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The popular social media application will soon allow advertisements.


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Instagram turned three years old last week, and it’s about time for the social media app to get its first advertisements.

Following the trend of social networks like Facebook and Twitter, Instagram revealed plans last week to roll out advertisements onto the photo feeds of all of its users. Director of Business Operations for Instagram Emily White said the photo-sharing social network will start selling ads by the end of the year.

This is the latest effort by Instagram to turn itself into a sustainable business through the use of both photo and video ads, according to a post on Instagram’s website last week.

Instagram also ensured in last week’s blog post that the users’ photos are their own property, in light of users’ concerns that their photos would be used for commercial purposes.

Instagram said in its blog post that the ads won’t ruin the sleek aesthetic that Instagram users enjoy today, but rather the ads will be high-quality and engaging, such as the ones on which readers linger as they flip through a magazine.

User reaction is mixed, with some saying that targeted advertising, such as that on Facebook, is an invasion of privacy. Others say they are already accustomed to pervasive advertisements on the web.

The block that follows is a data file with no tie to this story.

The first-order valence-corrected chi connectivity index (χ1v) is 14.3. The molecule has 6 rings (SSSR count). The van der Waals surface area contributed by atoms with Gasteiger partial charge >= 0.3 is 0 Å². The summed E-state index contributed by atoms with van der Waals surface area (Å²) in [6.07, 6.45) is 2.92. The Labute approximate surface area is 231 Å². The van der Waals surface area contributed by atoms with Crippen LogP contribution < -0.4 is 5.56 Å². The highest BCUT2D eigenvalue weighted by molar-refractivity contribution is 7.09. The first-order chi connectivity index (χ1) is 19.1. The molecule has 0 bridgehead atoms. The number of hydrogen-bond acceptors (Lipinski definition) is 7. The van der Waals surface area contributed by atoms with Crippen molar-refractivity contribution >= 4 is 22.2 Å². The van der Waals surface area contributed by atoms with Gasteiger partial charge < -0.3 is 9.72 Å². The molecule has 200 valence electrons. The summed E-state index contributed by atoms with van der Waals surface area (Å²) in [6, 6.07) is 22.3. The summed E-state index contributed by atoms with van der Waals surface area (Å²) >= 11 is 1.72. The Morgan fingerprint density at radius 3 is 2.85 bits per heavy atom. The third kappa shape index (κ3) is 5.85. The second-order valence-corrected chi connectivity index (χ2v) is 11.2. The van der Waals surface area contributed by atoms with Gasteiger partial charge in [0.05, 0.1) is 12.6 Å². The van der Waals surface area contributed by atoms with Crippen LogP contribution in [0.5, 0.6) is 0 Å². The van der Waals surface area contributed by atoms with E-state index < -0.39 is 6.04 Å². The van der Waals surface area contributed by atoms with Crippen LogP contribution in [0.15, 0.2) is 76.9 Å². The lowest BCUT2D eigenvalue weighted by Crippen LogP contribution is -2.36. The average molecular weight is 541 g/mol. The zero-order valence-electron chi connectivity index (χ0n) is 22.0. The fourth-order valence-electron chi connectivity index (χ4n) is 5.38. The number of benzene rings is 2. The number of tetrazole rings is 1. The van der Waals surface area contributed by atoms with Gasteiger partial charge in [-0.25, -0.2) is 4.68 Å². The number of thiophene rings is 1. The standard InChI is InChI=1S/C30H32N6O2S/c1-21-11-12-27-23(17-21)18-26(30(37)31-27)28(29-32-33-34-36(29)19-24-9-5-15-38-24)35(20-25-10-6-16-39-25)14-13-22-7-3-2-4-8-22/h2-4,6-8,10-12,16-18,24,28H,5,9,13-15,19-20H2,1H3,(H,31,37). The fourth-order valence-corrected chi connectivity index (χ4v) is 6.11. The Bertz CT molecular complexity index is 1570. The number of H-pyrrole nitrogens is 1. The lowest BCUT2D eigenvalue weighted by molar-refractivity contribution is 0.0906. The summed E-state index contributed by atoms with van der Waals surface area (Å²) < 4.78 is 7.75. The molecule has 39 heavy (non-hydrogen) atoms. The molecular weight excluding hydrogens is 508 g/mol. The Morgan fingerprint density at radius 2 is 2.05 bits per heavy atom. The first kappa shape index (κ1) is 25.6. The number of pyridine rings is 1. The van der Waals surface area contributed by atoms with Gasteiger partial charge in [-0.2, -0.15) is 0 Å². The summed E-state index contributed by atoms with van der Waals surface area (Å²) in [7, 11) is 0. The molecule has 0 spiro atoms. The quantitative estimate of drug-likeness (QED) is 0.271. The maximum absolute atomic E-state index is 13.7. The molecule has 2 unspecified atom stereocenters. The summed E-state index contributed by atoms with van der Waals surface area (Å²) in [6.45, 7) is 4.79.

Amy Sieracki, a senior social work major, said she is OK with the policy change.

“Online advertising in social media doesn’t bother me,” Sieracki said. “It’s a free service, and a few ads won’t hurt my experience.”

Chris Watkins, a senior film major, said he was fine with the new changes. He said he prefers that advertisements cater to his specific interests.

“As long as they aren’t using my personal info for negative things, or potentially harmful things, I’m cool with it,” Watkins said. “I actually like it since there would be ads there anyway. Why not tailor it to stuff I’d more likely care for?”

While Instagram users already see ads from the brands they follow, the addition of these ads may not pertain to the user’s interest. However, users have the option to hide ads they don’t like as well as provide feedback.

Still, some users like Khiry Bowie, an undeclared sophomore, said he does not like the idea that his private photo stream will be polluted by ads.

“It’s an invasion of privacy,” Bowie said. “Since I choose to make my options private, they should stay private.”

He mentioned Instagram’s last privacy policy change effort, which suggested that uploaded photos could be sold for advertisements. However, after users expressed negative feedback, the proposal was dropped, according to BBC.

“After that [idea], I started using the app less and less,” he said. “And hearing this, I probably won’t come back anytime soon.”

It is doubtful that the inclusion of ads will negatively affect the majority of the more than 150 million Instagram users worldwide, since most people are already accustomed to scrolling through ads on Facebook or skipping over them in YouTube videos. Nevertheless, it will be interesting to watch how the inclusion of Insta-Ads will play out.

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